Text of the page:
How to: Recover from PC crashes
Uh-oh. It’s the big one. Your PC crashed. This can either be a pretty smooth process, or a very painful and unfortunate lesson in data backup policies.
You do have a database backup? Right? We constantly stress the importance of database backups to our users. There is no cloud backup of your REV23 Desktop database. All data is stored on your main PC, hence the name ‘main’.
If you have followed our advice, you have an external hard drive plugged into your main PC where the Backup Service takes a backup on a regular interval. In this case, life is easy. Install the REV23 Desktop main PC on your new or cleaned PC and restore the database backup.
What’s that? You don’t have a database backup? Well, things get a little hairy here and you’re potentially dealing with full data loss depending on the nature of the computer crash. It is advised you take your PC to a repair place and ensure they read these instructions carefully to attempt to recover your data.
Get Hard Drive Access
If you’re able to boot into Windows, even in safe-mode, this would be great. From safe-mode, you should be able to take a backup of your database using the REV23 Desktop Control Panel. In a situation where the PC is not booting at all you will need to access the hard drive contents from a PC that is working. If the hard drive is corrupted, or not spinning up at all, and you have no external backup then unfortunately, there is nothing you can do to recover your data other than attempt to pay for an expensive data recovery process that may or may not even work. Don’t let this be you.
Local Backup Location
If you were not backing your data up to an external hard drive there is still a good chance there are some database backups on your local hard drive where REV23 Desktop is installed. This is of course a dangerous backup strategy because if your hard drive is corrupted, your data and backups could also be corrupted. This is why the use of an external hard drive is so important. However, there are instances where your data is backed up there automatically and you can attempt to recover these backups.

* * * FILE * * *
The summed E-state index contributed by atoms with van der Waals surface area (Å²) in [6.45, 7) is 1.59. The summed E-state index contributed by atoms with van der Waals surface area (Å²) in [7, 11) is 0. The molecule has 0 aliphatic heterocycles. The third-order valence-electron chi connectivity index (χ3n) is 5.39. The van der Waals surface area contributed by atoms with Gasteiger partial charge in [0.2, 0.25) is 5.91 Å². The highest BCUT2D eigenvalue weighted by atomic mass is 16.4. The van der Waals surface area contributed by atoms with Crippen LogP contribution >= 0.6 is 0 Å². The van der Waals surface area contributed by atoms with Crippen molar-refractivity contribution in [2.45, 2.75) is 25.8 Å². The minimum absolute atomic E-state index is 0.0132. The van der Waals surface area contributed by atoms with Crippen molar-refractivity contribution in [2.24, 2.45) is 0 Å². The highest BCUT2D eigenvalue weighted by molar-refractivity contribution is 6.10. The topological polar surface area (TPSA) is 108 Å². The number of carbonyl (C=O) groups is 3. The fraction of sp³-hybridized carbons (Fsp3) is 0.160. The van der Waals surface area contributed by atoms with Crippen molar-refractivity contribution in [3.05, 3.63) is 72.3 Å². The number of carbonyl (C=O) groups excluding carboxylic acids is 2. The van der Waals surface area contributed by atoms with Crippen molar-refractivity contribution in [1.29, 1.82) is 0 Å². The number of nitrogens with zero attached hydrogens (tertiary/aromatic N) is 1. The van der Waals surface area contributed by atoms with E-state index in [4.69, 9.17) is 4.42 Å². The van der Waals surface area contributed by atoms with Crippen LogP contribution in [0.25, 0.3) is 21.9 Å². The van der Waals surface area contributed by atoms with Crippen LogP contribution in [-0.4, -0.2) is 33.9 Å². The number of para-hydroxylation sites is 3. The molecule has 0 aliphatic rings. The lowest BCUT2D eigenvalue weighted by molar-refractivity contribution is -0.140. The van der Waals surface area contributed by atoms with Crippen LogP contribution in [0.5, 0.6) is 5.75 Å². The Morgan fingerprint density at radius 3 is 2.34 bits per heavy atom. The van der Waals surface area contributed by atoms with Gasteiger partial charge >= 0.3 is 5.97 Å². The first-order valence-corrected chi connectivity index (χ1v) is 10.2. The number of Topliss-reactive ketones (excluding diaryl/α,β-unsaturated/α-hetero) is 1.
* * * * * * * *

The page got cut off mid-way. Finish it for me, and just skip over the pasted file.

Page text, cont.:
We automatically take a backup to this path when:
- The Backup Service has not been configured.
- Every time you update to a new version of REV23 Desktop.
- When the software is closed and a backup has not been taken for 7 days.
If you’re able to access the contents of the hard drive look to the default backup location.
|Windows 64-bit||C:\Program Files (x86)\REV23 Desktop\Backup|
|Windows 32-bit||C:\Program Files\REV23 Desktop\Backup|
In this directory you’re looking for .bak files that begin with “TattooStudio” and then a time stamp containing the year, month and date the backup was taken. Recover as many of these as you can just in case, but you’ll obviously want to attempt to restore the most recent backup copy.
If you previously used Tattoo Management Studio and upgraded to REV23 Desktop, you should also check the Program Files directory for the Tattoo Management Studio as the Backup Service may be pointed to that directory
|Windows 64-bit||C:\Program Files (x86)\Tattoo Management Studio\Backup|
|Windows 32-bit||C:\Program Files\Tattoo Management Studio\Backup|
If you’re able to recover a backup file you can proceed with Restoring your database.
Data File Recovery
You may also attempt to access the SQL Server data files. These contain your database as it existed before the crash occurs, however re-attaching these files is not always guaranteed to work and a backup is generally the safest bet.
You can attempt to locate these files in the Microsoft SQL Server installation directory:
C:\Program Files\Microsoft SQL Server\MSSQLXX.TATTOOSTUDIO\MSSQL\DATA (where XX is the version of SQL Server).
In this directory you’ll need to copy three things.
- TattooStudio.ExpressApp.mdf (the main database file).
- TattooStudio.ExpressApp.ldf (the log file).
- The TattooStudio.ExpressApp.Attachments folder (attachments, including signed release forms).
If you’re wanting to attempt to restore the data files you will need to contact REV23 Support at firstname.lastname@example.org, as this process will be quite a bit more involved, and again, may not have a great chance of success.